Colorado Juvenile Defense Lawyer
Juvenile Defense Lawyers In Colorado
Colorado juvenile offenses have consequences that can significantly impact a young person’s life for years.
If your child is facing criminal charges, it’s essential to have skilled legal representation to navigate the complex juvenile justice system. This is where Mike W. Moran, top-rated Colorado Springs juvenile defense attorney, can provide invaluable assistance.
Mike W. Moran is an experienced juvenile defense attorney who stands by his clients and ensures their voices are heard. He understands juvenile cases’ unique challenges and sensitivities and works diligently to protect the child’s future.
Mike Moran’s approach thoroughly analyzes the case’s details and identifies potential weaknesses in the prosecution’s argument. He will aggressively argue evidence, arrest legality, and charge severity.
Understanding Juvenile Law In Colorado
Under Colorado state law, a young person aged 12 to 17 can be tried in criminal court for class 1 felony or class 2 felony charges. These include serious offenses like murder, kidnapping, and sexual assault. Less severe crimes can also lead to charges within the juvenile justice system, such as theft, drug possession, and vandalism
The Role Of Juvenile Defense Lawyers
Juvenile defense lawyers in Colorado, as in many jurisdictions across the United States, represent and advocate for youth who have been accused of committing a crime. This representation is crucial as the juvenile justice system operates differently than the adult criminal justice system, with its rules, procedures, and guiding principles.
An expert juvenile defense lawyer will provide:
- Rights Protection: The juvenile defense lawyer must defend the kid’s rights throughout the legal procedure. This includes informing the youngster of their rights to keep silent, an attorney, and a fair trial.
- Legal Representation: The lawyer provides representation at all stages of the legal process, from arrest and detention through adjudication (the juvenile court’s equivalent of a trial), and post-adjudication matters like probation or appeals.
- Advising and Counseling: Juvenile defense lawyers advise their clients about the legal implications of their actions, the potential outcomes of their cases, and the best strategies for defense. Given the unique challenges and vulnerabilities of youth, they also often provide counseling or refer clients to appropriate counseling services.
- Negotiation with Prosecutors: Lawyers may negotiate with prosecutors to reach plea deals or alternative resolutions, such as diversion programs, that can help keep juveniles out of detention facilities and provide them with rehabilitative services.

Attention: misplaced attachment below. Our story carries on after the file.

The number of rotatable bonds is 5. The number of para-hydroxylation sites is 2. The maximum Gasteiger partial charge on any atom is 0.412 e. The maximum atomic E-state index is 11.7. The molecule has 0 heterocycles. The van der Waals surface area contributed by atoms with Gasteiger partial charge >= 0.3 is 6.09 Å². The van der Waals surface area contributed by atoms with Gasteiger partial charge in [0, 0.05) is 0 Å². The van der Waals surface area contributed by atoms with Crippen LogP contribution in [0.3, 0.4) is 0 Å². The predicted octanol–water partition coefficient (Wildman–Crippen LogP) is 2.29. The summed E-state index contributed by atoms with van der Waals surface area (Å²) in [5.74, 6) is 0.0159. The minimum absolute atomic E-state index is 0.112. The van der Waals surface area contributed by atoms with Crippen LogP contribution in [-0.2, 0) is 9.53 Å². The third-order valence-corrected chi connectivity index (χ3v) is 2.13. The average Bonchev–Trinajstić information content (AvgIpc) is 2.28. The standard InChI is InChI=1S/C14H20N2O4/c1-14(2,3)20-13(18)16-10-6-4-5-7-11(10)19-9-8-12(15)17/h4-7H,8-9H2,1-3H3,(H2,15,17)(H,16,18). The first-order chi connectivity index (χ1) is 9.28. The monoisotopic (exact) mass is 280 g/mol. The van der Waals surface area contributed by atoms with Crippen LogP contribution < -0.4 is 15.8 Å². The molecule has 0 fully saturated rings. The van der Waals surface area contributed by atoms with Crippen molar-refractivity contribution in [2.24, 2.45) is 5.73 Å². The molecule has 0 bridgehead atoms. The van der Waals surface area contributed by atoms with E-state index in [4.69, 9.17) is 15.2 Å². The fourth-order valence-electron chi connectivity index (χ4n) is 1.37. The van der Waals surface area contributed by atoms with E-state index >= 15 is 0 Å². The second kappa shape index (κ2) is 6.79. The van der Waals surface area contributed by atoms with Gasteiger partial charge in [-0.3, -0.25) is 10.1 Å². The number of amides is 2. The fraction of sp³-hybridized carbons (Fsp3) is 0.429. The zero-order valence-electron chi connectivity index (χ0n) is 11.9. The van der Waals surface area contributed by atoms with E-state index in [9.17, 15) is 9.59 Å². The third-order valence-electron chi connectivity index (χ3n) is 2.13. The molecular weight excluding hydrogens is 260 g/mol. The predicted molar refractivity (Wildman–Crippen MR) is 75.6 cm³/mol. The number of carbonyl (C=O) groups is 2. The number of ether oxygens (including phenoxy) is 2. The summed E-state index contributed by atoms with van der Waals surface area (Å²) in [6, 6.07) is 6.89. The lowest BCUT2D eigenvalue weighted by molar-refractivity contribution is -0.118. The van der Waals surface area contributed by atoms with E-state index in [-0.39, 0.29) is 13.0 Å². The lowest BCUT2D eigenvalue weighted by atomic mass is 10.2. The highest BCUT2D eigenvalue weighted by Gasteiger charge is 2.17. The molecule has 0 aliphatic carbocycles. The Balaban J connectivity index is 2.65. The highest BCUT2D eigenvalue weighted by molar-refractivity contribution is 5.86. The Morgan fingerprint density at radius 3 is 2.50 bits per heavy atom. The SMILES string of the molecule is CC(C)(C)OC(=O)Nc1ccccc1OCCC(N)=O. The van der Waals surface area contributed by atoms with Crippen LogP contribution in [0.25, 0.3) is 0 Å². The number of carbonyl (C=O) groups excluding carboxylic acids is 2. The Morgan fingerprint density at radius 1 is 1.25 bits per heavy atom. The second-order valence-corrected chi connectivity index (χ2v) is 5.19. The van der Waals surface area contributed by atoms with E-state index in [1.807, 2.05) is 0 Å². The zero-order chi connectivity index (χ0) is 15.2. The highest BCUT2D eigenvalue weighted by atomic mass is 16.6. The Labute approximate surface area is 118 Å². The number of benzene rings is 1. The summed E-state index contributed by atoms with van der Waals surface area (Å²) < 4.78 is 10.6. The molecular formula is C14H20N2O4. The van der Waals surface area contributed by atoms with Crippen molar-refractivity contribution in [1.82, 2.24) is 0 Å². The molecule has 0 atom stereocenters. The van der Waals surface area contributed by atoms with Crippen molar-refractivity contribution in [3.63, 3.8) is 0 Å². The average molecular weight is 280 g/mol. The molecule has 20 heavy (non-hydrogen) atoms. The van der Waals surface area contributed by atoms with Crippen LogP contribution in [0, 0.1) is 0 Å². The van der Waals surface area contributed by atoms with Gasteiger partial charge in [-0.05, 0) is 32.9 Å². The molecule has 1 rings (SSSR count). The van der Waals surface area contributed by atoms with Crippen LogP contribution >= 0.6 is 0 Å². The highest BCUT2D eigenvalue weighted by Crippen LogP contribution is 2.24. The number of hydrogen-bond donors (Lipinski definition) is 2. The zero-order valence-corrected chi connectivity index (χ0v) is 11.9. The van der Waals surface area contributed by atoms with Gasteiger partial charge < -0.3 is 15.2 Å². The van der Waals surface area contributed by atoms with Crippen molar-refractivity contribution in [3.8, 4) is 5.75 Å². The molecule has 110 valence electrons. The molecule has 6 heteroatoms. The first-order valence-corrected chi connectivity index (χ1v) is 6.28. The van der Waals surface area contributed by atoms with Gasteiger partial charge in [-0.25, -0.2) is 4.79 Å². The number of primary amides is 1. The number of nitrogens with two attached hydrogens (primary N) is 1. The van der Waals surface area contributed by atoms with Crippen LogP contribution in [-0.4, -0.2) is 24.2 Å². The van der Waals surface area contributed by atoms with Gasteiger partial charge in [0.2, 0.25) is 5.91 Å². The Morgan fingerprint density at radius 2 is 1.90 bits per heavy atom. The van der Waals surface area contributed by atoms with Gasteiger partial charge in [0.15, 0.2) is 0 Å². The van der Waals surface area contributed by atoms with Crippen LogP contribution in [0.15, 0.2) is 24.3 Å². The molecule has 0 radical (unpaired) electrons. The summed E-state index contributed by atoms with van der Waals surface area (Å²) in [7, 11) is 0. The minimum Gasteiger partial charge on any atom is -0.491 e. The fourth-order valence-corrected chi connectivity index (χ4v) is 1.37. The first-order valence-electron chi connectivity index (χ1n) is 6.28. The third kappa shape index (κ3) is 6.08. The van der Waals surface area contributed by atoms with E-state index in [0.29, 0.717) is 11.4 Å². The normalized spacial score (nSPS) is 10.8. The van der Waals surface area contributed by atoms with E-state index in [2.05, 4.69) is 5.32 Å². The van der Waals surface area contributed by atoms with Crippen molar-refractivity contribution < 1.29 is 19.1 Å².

- Understanding of Juvenile Law: Colorado, like many states, has specific laws, regulations, and policies governing the juvenile justice system. Juvenile defense lawyers must be well-versed in these regulations and use them to their client’s advantage.
- Advocacy for Rehabilitation and Support: Given that the juvenile system’s primary aim is rehabilitation rather than punishment, juvenile defense lawyers play a critical role in advocating for services, treatments, and supports that can help their clients reintegrate into society. This might include educational programs, therapy, or community service opportunities.
- Representation at Detention Hearings: If a juvenile is detained, they have a right to a hearing to determine if their detention is necessary. Defense lawyers argue for their clients at these hearings, presenting evidence and arguments about why the juvenile should be released.
- Confidentiality: Juvenile records are typically confidential, but if not handled correctly, they can follow a youth into adulthood. Defense lawyers ensure that records are kept confidential and advise on potential expungement or sealing of records.
Common Juvenile Offenses In Colorado
Juvenile offenses refer to criminal acts committed by individuals not yet of legal adult age. In Colorado, there are several common offenses committed by juveniles. Here’s a list of some common juvenile offenses in Colorado, along with brief explanations:
1. Drug Offenses:
- Possession, sale, or distribution of controlled substances.
- Possession of drug paraphernalia.
- Using or being under the influence of drugs.
- Shoplifting: Taking items from a store without paying.
- Petty theft: Stealing property of low value.
- Grand theft: Stealing property of significant value.
- Defacing, damaging, or destroying property that belongs to another person or entity.
4. Underage Drinking:
- Possession or consumption of alcohol by someone under the age of 21.
- Consistent and unexcused absence from school.
6. Curfew Violations:
- Being out in public during designated hours in which minors are required to be indoors unless they have a valid reason.
7. Assault and Battery:
- Physically harming another individual or threatening to cause harm.
- Entering or remaining on property without the permission of the owner.
9. Sexual Offenses:
- Engaging in sexual activities without consent or when one party is below the age of consent.
- Leaving home without parental consent and refusing to return.
11. Driving Offenses:
- Driving without a license.
- Driving under the influence of drugs or alcohol.
- Reckless driving.
12. Weapon Offenses:
- Possession of a weapon on school grounds or in places where they’re prohibited.
- Use of a weapon in a threatening manner.
13. Gang-Related Activities:
- Participation in activities related to street gangs, which might include criminal behavior.
14. Tobacco Use:
- Purchasing or using tobacco products as a minor.
- Breaking into a building or structure with the intent to commit theft or another felony.
Legal Rights Of Juveniles In Colorado
Juveniles have specific rights when they’re involved with the justice system in Colorado. While the rights of juveniles are similar in many ways to the rights of adults, there are some unique protections and procedures for young people. Here’s an overview of the legal rights of juveniles in Colorado: